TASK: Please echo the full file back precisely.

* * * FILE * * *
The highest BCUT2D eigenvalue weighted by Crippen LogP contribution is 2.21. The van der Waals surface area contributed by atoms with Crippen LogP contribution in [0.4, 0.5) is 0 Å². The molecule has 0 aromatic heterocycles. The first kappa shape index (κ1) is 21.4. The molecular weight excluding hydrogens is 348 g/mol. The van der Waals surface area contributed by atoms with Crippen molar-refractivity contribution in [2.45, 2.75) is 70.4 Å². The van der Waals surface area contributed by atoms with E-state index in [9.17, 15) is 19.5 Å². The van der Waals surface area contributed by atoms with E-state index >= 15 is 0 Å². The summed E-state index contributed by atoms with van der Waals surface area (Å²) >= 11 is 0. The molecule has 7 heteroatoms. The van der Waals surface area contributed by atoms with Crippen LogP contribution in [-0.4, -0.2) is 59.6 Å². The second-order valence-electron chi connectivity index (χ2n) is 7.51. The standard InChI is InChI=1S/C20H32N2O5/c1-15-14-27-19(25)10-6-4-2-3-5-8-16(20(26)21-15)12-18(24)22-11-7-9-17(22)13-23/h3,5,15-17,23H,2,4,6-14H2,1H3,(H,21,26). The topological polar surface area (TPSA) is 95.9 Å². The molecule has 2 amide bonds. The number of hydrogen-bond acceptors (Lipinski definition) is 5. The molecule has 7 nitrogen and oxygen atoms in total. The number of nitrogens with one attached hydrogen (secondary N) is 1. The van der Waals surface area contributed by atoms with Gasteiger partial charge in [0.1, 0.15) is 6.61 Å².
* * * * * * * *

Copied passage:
The highest BCUT2D eigenvalue weighted by Crippen LogP contribution is 2.21. The van der Waals surface area contributed by atoms with Crippen LogP contribution in [0.4, 0.5) is 0 Å². The molecule has 0 aromatic heterocycles. The first kappa shape index (κ1) is 21.4. The molecular weight excluding hydrogens is 348 g/mol. The van der Waals surface area contributed by atoms with Crippen molar-refractivity contribution in [2.45, 2.75) is 70.4 Å². The van der Waals surface area contributed by atoms with E-state index in [9.17, 15) is 19.5 Å². The van der Waals surface area contributed by atoms with E-state index >= 15 is 0 Å². The summed E-state index contributed by atoms with van der Waals surface area (Å²) >= 11 is 0. The molecule has 7 heteroatoms. The van der Waals surface area contributed by atoms with Crippen LogP contribution in [-0.4, -0.2) is 59.6 Å². The second-order valence-electron chi connectivity index (χ2n) is 7.51. The standard InChI is InChI=1S/C20H32N2O5/c1-15-14-27-19(25)10-6-4-2-3-5-8-16(20(26)21-15)12-18(24)22-11-7-9-17(22)13-23/h3,5,15-17,23H,2,4,6-14H2,1H3,(H,21,26). The topological polar surface area (TPSA) is 95.9 Å². The molecule has 2 amide bonds. The number of hydrogen-bond acceptors (Lipinski definition) is 5. The molecule has 7 nitrogen and oxygen atoms in total. The number of nitrogens with one attached hydrogen (secondary N) is 1. The van der Waals surface area contributed by atoms with Gasteiger partial charge in [0.1, 0.15) is 6.61 Å².